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What Modi may do in 2020

By Mukul Kesavan
January 01, 2020 09:35 IST
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'The brutal violence of the UP government's first response to the anti-CAA protests suggests that the BJP will test drive the NPR/NRC in UP, where it has both a massive majority in the assembly and a chief minister whose instinct for Hindutva extremism and whose appetite for punitive policing allows a prime minister as darkly majoritarian as Modi to appear statesman-like,' notes Mukul Kesavan.
Illustration: Uttam Ghosh/Rediff.com

 

The Bharatiya Janata Party's Indian footprint, measured by the number of state governments that it controls, has been shrinking.

Its failure to form a government in Maharashtra and its defeat in Jharkhand has left the political map of India looking considerably less orange than it did in 2017, when the Hindi heartland was a solid bloc of saffron.

But appearances are deceptive: 2019 was not a normal year because the BJP won a resounding parliamentary majority in the general election in May.

The pan-Indian dominance of Narendra Damodardas Modi's BJP at the level of the Union more than made up for the party's state assembly losses both before and after the general election.

Messrs Modi & Shah might have lost a string of battles, but they decisively won the war.

In the normal course, writing a political prospect for the coming year would focus on scheduled state assembly elections on which the fortunes of the government and its Opposition might be said to turn.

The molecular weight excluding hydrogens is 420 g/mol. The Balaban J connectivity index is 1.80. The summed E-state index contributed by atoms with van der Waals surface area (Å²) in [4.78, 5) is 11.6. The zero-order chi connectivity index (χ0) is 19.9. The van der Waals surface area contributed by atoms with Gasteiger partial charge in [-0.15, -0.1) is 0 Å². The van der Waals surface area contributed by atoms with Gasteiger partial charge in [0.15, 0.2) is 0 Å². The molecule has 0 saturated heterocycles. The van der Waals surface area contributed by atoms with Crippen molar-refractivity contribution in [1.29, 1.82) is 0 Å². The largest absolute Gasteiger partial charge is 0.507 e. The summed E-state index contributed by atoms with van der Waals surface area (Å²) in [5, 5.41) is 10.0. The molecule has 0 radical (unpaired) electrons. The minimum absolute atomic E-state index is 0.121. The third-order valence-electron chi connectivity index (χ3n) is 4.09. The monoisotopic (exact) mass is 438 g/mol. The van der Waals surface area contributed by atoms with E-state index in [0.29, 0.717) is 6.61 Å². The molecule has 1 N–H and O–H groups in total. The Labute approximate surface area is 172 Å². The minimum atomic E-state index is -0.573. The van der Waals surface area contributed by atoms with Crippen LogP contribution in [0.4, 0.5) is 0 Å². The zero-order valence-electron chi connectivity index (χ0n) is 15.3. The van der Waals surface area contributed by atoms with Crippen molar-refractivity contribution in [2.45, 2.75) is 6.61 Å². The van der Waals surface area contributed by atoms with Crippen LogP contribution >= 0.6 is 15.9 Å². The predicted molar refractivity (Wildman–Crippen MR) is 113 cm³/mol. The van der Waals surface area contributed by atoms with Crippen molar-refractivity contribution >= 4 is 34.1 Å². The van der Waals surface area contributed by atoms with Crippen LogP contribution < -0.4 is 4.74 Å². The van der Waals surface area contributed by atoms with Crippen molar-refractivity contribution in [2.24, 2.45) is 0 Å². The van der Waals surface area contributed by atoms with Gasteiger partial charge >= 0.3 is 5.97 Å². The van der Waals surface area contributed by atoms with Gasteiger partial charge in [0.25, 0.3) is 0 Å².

This is hard to do for 2020 because state assembly elections can't be bellwethers this early in the life of a powerful Union government with the mandate of an absolute majority.

These elections can offer pointers to the BJP's popularity in this or that state but, given the prime minister's ability to lift the fortunes of his party in general elections, provincial losses can't be confidently used to make generalisations about the BJP's national standing.

However, the Delhi elections in February and those in Bihar towards the end of the year remain important for two reasons: First, as a guide to the morale of Opposition parties and, secondly, as enablers of, or obstacles to, Modi's grand project for his second term, the redefinition of Indian citizenship.

Despite the prime minister's disingenuous protestations, the National Register of Citizens remains a crucial part of the BJP's bid to privilege Hindus as India's 'natural' citizens and, en passant, destabilise Muslim citizenship.

The Cabinet's sanction of thousands of crores for the compilation of the National Population Register, designed as the database for the NRC, confirms this.

As Prashant Kishor, Bihar Chief Minister Nitish Kumar's strategist and party colleague, has pointed out, the success of this project depends on the cooperation of state governments.

The fewer state governments the BJP controls, the more likely it becomes that NPR/NRC operations might be thwarted or disrupted by recalcitrant provinces.